DBM 405 Lab 2 Simple PL/SQL Applications Advanced Database Oracle
The purpose of this week’s lab is to work with basic PL/SQL syntax to create an anonymous block of code. In the lab, you will be using SQL*Plus to modify one of the tables in the MovieRental schema and then write a simple block of code to update the table with some new data and then execute the code in SQL*Plus. As an additional task in the lab, you will be asked to modify the existing PL/SQL block of code given to you to add exception handling and then execute it in SQL*Plus. Both of these concepts will help enforce the material covered in this second week.
For the lab, you will need to create a script file containing the PL/SQL code that will address the lab steps below. Run the script file in your SQL*Plus session using the SET ECHO ON session command at the beginning to capture both the PL/SQL block code and output from Oracle after the block of code has executed. To successfully test the code in Step 3, you will need to copy/paste your code into SQL*Plus for each movie ID as you change the value for the host variable. Spool your output to a file named with your last name plus lab 2 and give the file a text (.txt) extension. For example, if your last name was Johnson then the file would be named johnson_lab2.txt. Submit both the spooled output AND the script file for grading of the lab.
As business is becoming strong and the movie stock is growing for More Movie Rentals, the manager wants to do more inventory evaluations. One item of interest concerns any movie for which the company is holding $75 or more in value. The manager wants to focus on these movies in regards to their revenue generation to ensure the stock level is warranted. To make these stock queries more efficient, the application team decides that a column should be added to the MM_MOVIE table named STK_FLAG that will hold a value ‘*’ if stock is $75 or more. Otherwise, the value should be NULL. Add the new column to the MM_MOVIE table as a CHAR data type.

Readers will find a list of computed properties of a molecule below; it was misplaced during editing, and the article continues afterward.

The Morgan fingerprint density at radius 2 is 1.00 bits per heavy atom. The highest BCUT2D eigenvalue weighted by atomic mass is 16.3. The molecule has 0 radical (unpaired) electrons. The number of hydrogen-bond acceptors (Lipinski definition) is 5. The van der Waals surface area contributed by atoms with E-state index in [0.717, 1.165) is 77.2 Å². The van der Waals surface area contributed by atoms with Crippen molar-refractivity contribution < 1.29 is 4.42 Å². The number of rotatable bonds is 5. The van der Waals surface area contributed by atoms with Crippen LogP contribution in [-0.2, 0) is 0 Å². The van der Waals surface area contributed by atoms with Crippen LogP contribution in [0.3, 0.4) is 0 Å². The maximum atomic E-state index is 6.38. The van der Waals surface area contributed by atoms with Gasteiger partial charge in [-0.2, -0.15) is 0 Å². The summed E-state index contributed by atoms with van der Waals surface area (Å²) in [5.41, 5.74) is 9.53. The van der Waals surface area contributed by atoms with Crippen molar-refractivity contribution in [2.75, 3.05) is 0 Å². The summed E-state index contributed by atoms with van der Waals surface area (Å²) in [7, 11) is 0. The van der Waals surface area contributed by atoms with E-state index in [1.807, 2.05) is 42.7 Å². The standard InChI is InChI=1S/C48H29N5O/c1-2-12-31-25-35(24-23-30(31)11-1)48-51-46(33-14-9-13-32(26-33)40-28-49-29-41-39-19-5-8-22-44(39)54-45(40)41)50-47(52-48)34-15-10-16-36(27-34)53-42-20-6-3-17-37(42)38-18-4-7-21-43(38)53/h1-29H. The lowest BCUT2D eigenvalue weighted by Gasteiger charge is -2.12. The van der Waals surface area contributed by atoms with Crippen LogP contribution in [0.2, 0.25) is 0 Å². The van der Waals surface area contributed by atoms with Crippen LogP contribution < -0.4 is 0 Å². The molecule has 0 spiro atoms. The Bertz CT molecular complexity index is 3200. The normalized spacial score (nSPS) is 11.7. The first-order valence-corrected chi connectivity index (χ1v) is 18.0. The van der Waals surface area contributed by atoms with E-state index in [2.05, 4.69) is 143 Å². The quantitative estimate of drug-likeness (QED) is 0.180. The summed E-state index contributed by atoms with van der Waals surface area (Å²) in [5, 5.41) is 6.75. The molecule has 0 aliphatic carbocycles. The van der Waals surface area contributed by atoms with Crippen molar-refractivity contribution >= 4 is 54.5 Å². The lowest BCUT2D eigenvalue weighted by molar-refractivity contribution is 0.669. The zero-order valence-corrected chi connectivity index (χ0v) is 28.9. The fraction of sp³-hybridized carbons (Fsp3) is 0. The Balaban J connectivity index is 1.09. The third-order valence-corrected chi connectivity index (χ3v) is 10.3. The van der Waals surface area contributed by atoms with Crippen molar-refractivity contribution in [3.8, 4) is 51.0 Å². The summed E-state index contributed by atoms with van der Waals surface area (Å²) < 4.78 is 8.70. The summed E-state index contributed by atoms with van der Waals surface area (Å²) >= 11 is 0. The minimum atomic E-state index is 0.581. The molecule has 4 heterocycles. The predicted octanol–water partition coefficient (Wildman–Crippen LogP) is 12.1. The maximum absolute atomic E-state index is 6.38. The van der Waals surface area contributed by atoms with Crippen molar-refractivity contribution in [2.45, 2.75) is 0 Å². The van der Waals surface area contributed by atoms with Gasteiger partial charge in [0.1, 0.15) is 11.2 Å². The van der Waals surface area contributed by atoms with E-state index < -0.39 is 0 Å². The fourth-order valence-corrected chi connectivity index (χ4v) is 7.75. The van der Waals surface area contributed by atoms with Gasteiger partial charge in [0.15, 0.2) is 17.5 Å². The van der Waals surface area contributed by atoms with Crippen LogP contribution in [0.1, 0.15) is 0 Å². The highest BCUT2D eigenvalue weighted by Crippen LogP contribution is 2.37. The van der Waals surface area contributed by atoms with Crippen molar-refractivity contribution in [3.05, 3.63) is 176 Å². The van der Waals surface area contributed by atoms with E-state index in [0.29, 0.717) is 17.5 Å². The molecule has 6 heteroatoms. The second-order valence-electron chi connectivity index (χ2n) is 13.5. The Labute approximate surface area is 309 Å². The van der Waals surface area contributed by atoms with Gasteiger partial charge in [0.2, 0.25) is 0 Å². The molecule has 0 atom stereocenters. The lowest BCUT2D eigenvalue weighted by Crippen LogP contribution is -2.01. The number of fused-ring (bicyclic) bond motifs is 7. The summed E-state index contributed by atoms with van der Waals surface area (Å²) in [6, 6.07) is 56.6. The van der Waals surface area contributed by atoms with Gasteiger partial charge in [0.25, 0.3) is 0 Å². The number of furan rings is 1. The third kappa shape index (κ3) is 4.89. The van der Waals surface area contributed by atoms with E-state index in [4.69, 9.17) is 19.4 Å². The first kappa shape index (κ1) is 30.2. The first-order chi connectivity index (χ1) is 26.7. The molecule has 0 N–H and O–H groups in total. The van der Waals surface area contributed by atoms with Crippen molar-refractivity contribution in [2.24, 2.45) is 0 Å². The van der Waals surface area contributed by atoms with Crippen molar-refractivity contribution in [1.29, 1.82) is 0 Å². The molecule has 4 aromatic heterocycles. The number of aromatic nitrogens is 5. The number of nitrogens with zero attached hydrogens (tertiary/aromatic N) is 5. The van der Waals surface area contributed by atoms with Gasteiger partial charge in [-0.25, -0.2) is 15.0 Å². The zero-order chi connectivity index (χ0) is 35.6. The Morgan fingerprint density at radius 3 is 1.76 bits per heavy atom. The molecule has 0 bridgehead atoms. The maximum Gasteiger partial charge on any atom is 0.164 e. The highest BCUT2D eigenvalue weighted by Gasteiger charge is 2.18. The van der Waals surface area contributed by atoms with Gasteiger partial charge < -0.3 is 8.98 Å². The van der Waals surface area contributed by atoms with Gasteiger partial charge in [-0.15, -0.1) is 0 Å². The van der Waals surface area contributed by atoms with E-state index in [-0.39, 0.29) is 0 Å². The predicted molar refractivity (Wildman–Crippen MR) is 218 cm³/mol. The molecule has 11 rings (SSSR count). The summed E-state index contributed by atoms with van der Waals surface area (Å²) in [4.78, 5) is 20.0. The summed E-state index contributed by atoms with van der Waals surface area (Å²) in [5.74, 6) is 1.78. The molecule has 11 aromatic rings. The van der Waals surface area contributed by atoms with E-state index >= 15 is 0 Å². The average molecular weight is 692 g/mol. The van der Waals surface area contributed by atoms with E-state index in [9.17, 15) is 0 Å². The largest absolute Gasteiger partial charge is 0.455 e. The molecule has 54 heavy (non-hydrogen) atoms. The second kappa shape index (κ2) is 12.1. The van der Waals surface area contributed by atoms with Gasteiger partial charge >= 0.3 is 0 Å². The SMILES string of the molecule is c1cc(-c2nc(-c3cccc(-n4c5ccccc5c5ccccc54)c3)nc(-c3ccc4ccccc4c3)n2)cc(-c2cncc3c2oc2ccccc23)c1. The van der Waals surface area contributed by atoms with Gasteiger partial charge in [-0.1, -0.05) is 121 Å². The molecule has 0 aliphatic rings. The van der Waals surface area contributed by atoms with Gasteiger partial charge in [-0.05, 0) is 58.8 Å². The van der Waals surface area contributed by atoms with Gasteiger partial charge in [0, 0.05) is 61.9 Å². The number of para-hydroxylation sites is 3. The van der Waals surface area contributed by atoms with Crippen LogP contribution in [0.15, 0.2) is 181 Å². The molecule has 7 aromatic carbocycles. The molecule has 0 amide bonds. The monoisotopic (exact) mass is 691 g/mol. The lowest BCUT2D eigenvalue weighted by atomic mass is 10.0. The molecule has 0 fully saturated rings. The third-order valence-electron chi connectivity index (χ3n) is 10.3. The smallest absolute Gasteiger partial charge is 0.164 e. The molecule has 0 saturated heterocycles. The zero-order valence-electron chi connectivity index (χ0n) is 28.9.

Execute a DESC MM_MOVIE on the table both before you add the new column and after the column is added.
Note: Since this is code will be in your script file, you will need to comment it out after the first time you have execute the ALTER TABLE statement successfully to avoid getting errors each additional time your script file is run.
Create an anonymous block of PL/SQL code that contains a CURSOR FOR loop to accomplish the task described above in Step 1. Your loop will need to interrogate the value (using an IF statement) found in the movie_qty field of the cursor loop variable to see if it is >= 75. If this is true then you will need to update the new column in the table with an ‘*’ WHERE CURRENT OF the table. If the quantity is not >= 75 (the ELSE side of the IF statement) then update the new column with a NULL.
Execute a SELECT * from MM_MOVIE both before and after you execute the new PL/SQL block of code to show that the process works.
Here is a block that retrieves the movie title and rental count based on a movie ID provided via a host variable.
SET SERVEROUTPUT ON
VARIABLE g_movie_id NUMBER
:g_movie_id := 4;
SELECT m.movie_title, COUNT(r.rental_id)
INTO v_title, v_count
FROM mm_movie m, mm_rental r
WHERE m.movie_id = r.movie_id
AND m.movie_id = :g_movie_id
GROUP BY m.movie_title;
DBMS_OUTPUT.PUT_LINE(v_title || ‘: ‘ || v_count);
Modify the block of code to add exception handlers for errors that you can and cannot anticipate. You will need to execute the entire code listing shown above each time you wish to test it by changing the value of :g_movie_id for each test.
Once finished, test your exception handling by running the modified block for the following values of :g_movie_id. Be sure that you can capture the value in the :g_movie_id host variable.
• 12 – normal output will display title and number of rentals
• 13 – exception – there is no movie ID for 13
• 1 – exception – Movie with ID 1 has never been rented
This concludes the Lab for Week 2.